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|Broad Museum Proposal Returns to City Council|
By Lookout Staff
March 22, 2010 -- After a lengthy delay, the proposal to build an art museum housing Edythe and Eli Broad’s world-famous contemporary art collection in Santa Monica’s Civic Center returns to the City Council on Tuesday. The council was originally scheduled to vote on the item in January, but that meeting was cancelled.
There are slight differences between the proposal on Tuesday’s agenda and the one that was supposed to go before the council in January. The major change involves an increase to the amount the Broad Foundations (The Broad Art Foundation and The Eli and Edythe Broad Foundation) would pay toward the design and construction of the museum. The Foundations had originally proposed $40 million to $60 million and are now offering $50 million to $70 million.
Other details of the deal remain the same, including the City granting a 99-year lease at $1 per year to the Foundations for a 2.5-acre property on Main Street between the County Courthouse and the Civic Auditorium. The proposal calls for the City to put up $1 million toward the design of the museum, as well as absorb all fees associated with permitting (City estimate of $900,000) and pay an estimated $750,000 to prepare the site for development.
But there is no guarantee this museum will ever have a Santa Monica address. The Foundations are also in talks with the cities of Beverly Hills and Los Angeles. The Santa Monica proposal calls for the Foundations to reimburse the City for all “out-of-pocket expenses” associated with the deal if another City is selected for the project.
Also, to address “the risk that the subject property could be tied up in pursuit of a failed museum project,” the Foundations have six months “to initiate development” of the museum.
The council in November instructed City staff to negotiate with the Foundations on a deal for a Santa Monica museum. There was enthusiasm for the concept from the City leaders, although Council member Bobby Shriver voiced caution about some of the details on the table at the time, an opinion he still had when speaking with the Lookout News in January. “I don’t think we’re there yet,” he said.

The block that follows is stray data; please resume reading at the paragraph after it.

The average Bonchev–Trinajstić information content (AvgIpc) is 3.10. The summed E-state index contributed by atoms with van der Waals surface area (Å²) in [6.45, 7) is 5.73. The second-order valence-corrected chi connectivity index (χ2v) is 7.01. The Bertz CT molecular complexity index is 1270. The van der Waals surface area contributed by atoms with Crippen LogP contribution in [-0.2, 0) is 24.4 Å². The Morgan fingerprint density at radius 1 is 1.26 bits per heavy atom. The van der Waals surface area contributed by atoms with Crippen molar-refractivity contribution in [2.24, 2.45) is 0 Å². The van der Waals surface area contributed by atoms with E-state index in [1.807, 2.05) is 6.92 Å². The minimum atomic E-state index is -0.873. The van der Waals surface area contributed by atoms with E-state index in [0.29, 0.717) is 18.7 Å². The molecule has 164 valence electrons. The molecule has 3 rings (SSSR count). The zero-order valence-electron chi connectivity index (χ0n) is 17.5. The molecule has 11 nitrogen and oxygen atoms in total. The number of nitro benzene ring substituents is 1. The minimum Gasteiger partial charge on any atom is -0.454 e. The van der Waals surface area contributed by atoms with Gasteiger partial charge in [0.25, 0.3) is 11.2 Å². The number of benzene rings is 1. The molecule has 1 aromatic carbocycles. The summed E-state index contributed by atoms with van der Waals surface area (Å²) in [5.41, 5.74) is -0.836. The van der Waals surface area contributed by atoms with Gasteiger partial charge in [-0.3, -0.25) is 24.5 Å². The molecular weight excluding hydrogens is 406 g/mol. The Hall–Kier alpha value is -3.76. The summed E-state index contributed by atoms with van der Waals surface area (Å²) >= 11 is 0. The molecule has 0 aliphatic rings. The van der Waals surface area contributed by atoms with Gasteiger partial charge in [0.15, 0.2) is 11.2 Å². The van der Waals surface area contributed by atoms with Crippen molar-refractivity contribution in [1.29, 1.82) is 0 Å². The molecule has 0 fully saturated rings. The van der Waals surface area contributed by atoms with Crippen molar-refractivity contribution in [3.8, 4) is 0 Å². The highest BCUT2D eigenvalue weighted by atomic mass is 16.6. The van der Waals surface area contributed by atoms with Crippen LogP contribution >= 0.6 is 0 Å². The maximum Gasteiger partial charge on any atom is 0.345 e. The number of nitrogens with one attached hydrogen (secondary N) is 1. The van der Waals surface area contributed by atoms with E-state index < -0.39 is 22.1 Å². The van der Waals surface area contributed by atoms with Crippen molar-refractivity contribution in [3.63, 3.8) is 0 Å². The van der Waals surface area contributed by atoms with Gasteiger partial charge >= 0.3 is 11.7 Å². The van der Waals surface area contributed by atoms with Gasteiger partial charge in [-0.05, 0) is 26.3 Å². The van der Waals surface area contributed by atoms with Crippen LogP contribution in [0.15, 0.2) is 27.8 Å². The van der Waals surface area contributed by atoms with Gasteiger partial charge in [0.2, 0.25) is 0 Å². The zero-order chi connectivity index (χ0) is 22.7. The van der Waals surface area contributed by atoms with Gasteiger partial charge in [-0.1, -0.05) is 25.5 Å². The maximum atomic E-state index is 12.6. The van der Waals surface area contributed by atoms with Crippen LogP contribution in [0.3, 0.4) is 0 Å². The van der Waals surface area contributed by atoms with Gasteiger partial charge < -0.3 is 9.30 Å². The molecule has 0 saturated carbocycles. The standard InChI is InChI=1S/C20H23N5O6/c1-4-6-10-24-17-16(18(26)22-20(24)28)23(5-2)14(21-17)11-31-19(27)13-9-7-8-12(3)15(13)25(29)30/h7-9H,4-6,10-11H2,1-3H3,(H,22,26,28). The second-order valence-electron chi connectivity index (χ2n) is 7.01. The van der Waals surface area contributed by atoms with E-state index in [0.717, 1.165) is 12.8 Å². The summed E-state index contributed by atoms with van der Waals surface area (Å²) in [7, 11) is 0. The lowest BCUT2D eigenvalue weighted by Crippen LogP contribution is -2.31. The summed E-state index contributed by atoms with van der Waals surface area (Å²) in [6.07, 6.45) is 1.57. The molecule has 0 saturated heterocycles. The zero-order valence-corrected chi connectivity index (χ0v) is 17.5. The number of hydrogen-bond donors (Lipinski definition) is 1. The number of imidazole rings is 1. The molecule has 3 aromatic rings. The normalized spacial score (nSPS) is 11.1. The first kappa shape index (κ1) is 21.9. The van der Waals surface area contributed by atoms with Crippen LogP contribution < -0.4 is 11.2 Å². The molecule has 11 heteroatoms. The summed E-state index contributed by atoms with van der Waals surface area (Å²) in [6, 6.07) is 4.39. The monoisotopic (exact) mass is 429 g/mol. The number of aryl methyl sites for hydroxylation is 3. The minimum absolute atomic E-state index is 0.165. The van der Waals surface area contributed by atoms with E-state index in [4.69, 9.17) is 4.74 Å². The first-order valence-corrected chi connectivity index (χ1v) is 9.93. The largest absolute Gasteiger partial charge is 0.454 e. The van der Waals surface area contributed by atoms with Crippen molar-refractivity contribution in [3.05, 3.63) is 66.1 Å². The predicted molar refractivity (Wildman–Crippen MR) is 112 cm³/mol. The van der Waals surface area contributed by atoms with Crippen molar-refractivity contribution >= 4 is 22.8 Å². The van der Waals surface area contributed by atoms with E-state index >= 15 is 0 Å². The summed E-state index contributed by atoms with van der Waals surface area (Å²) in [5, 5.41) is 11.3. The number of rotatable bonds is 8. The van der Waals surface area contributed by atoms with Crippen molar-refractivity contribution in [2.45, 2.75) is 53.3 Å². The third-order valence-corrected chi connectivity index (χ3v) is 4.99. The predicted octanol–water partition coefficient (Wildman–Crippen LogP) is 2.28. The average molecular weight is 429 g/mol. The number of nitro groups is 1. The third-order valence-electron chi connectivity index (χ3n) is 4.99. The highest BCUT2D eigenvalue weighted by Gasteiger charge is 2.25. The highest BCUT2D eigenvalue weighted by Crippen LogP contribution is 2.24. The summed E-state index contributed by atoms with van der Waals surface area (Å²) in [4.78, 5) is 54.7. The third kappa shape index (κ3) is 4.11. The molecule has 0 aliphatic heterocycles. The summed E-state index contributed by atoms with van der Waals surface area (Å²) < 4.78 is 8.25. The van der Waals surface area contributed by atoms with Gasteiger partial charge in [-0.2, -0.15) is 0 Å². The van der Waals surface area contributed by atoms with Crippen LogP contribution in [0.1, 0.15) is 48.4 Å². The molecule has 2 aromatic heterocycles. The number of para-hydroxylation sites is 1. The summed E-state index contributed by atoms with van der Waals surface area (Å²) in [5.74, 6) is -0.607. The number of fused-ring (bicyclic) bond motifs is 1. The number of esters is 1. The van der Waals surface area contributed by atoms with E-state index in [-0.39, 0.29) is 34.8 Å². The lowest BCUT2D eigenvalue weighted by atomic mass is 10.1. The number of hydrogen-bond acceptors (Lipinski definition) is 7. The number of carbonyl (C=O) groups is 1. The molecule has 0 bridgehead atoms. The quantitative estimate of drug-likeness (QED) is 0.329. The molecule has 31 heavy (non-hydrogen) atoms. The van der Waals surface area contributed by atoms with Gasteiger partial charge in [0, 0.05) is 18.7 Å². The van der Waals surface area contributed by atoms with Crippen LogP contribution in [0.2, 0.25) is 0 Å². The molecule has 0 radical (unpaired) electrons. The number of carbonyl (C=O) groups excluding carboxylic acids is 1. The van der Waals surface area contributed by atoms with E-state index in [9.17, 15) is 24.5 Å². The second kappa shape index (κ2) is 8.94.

Shriver added, “The City is putting up too much for what they’re getting. But I would look forward to further hard-headed negotiations.”
Also on Tuesday, the council will consider a fare increase for the Big Blue Bus from 75 cents to up to $1.50 for the general public and from 25 cents to up to 75 cents for seniors and the disabled. Additional fare adjustments and the introduction of a 30-day pass are also proposed.
The cost increases would generate up to an estimated $4.2 million for the Big Blue Bus, which is currently operating on a $7.2 million structural deficit. The Santa Monica system has the lowest fares in the county, according to a City staff report.
Another fare increase the council will consider on Tuesday is for the Santa Monica Pier Carousel. A City staff proposal calls for the cost of a ride to go up from $1 to $2 for people over 14.
The charge for children up to 14 would increase from 50 cents to $1. Also, the age for free rides would go down from 6 and under to 3 and under.
According to a City staff report, “The proposed rate adjustment will align the ticket prices with other comparable carousels and provide increased revenue that can be used to offset the Carousel’s operating deficit and provide $50,000 in support to the Santa Monica Pier Restoration Corporation for the 2010 Twilight Dance Series.”
Due to a budget shortfall of $92,000, the Twilight Dance Series has been threatened with radical changes to its program or possible cancellation.
The Pier Restoration Corporation (PRC) has made a plea to the public for donations so a seven-concert series could take place this summer. The City gave $32,000 and another $29,000 in donations have come from businesses and the public. See Donations Received for Pier Concert Series.
The PRC’s Board of Directors will meet on Wednesday to discuss the state of the concert series.
“The City is putting up too much for what they’re getting.
But I would look forward to further hard-headed negotiations.”
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